Monday, May 3, 2010

TV Movie Review: You Don't Know Jack

You Don’t Know Jack ****
Directed by:
Barry Levinson
Written By: Adam Mazer.
Starring: Al Pacino (Dr. Jack Kevorkian), Danny Huston (Geoffrey Fieger), Susan Sarandon (Janet Good), John Goodman (Neal Nicol), Brenda Vaccaro (Margo Janus), Eric Lange (John Skrzynski), James Urbaniak (Jack Lessenberry), Danielle McKee (Dorothy Lessenberry).

There are many actors of Al Pacino’s age and stature who have simply grown bored and unambitious with their choices – Robert DeNiro and Gene Hackman come to mind. But Pacino has not yet given up – he seems to still hunger for great roles, and working with great directors, and is willing to go outside the normal channels to find these projects for himself. Yes, in the last decade Pacino has made some bad choices, but he has also made some great ones, and for the second time this decade he has gone to HBO (the first being his brilliant performance as Roy Cohn in Mike Nichols Angels in America) to find a role worthy of his talent. As Dr. Jack Kevorkian in Barry Levinson’s new film You Don’t Know Jack, Pacino is given one of the best roles of his late period – and he doesn’t let the opportunity pass.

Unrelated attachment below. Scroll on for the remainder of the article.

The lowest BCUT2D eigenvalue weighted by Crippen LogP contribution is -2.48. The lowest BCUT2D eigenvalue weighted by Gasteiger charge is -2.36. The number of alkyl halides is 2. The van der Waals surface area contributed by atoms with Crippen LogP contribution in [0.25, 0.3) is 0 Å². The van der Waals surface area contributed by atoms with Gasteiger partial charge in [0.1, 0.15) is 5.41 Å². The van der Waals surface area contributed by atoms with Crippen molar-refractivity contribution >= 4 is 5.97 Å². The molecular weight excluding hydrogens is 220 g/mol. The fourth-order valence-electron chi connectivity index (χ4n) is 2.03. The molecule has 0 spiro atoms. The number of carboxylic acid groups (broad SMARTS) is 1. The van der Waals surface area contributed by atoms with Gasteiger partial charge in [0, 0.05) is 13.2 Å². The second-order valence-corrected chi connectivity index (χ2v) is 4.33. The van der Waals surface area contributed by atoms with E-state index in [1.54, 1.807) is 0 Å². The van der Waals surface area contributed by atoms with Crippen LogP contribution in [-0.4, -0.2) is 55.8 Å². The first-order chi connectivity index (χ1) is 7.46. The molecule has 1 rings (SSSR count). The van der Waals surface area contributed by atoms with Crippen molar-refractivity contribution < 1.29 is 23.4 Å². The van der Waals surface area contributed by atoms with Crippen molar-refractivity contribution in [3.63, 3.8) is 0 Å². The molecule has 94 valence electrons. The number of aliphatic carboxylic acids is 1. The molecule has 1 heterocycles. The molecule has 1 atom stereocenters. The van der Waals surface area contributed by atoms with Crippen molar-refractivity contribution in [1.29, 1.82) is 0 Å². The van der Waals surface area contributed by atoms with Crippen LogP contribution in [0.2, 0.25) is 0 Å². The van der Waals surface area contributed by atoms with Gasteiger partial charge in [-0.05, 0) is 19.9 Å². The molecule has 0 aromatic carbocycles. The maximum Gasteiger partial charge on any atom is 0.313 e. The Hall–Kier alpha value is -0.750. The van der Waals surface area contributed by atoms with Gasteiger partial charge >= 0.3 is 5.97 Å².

Everyone knows who Jack Kevorkian is. The infamous “Dr. Death” helped over 130 terminally ill patients commit suicide in the 1990s. He had his medical license revoked and went on trail numerous times – being acquitted at each of them until his final one – and became the face and voice of the assisted suicide movement. To some he was a godsend, helping their loved ones end their suffering, but to others he was little more than one of the prolific serial killers of all time. The new HBO film You Don’t Know Jack looks behind the headlines at the man who felt driven to do what he did.